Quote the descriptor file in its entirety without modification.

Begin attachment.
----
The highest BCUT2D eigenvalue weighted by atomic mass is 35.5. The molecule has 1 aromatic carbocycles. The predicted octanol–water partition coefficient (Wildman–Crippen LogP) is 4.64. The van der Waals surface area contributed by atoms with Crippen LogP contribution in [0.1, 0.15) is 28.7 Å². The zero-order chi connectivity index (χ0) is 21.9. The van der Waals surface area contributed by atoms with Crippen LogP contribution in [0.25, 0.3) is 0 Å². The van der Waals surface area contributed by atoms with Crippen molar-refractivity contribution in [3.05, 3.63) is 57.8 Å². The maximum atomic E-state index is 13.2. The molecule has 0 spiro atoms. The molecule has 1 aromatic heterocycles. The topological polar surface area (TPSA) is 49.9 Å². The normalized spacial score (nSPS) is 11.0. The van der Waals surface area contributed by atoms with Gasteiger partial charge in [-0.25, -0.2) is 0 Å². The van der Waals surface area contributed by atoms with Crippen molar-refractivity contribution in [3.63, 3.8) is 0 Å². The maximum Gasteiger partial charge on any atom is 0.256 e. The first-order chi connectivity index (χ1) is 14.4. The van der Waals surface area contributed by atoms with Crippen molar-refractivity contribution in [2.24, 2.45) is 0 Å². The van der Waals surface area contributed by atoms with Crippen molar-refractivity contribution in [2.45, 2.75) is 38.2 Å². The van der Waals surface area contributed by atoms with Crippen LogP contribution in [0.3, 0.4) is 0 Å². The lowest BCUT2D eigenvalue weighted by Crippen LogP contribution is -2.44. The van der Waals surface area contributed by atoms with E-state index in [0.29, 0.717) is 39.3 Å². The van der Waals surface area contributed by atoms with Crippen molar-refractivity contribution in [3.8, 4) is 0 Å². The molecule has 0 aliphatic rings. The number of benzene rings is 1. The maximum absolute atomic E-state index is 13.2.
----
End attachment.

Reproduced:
The highest BCUT2D eigenvalue weighted by atomic mass is 35.5. The molecule has 1 aromatic carbocycles. The predicted octanol–water partition coefficient (Wildman–Crippen LogP) is 4.64. The van der Waals surface area contributed by atoms with Crippen LogP contribution in [0.1, 0.15) is 28.7 Å². The zero-order chi connectivity index (χ0) is 21.9. The van der Waals surface area contributed by atoms with Crippen LogP contribution in [0.25, 0.3) is 0 Å². The van der Waals surface area contributed by atoms with Crippen molar-refractivity contribution in [3.05, 3.63) is 57.8 Å². The maximum atomic E-state index is 13.2. The molecule has 0 spiro atoms. The molecule has 1 aromatic heterocycles. The topological polar surface area (TPSA) is 49.9 Å². The normalized spacial score (nSPS) is 11.0. The van der Waals surface area contributed by atoms with Gasteiger partial charge in [-0.25, -0.2) is 0 Å². The van der Waals surface area contributed by atoms with Crippen molar-refractivity contribution in [3.63, 3.8) is 0 Å². The maximum Gasteiger partial charge on any atom is 0.256 e. The first-order chi connectivity index (χ1) is 14.4. The van der Waals surface area contributed by atoms with Crippen molar-refractivity contribution in [2.24, 2.45) is 0 Å². The van der Waals surface area contributed by atoms with Crippen molar-refractivity contribution in [2.45, 2.75) is 38.2 Å². The van der Waals surface area contributed by atoms with Crippen LogP contribution in [0.3, 0.4) is 0 Å². The lowest BCUT2D eigenvalue weighted by Crippen LogP contribution is -2.44. The van der Waals surface area contributed by atoms with E-state index in [0.29, 0.717) is 39.3 Å². The van der Waals surface area contributed by atoms with Crippen molar-refractivity contribution in [3.8, 4) is 0 Å². The molecule has 0 aliphatic rings. The number of benzene rings is 1. The maximum absolute atomic E-state index is 13.2.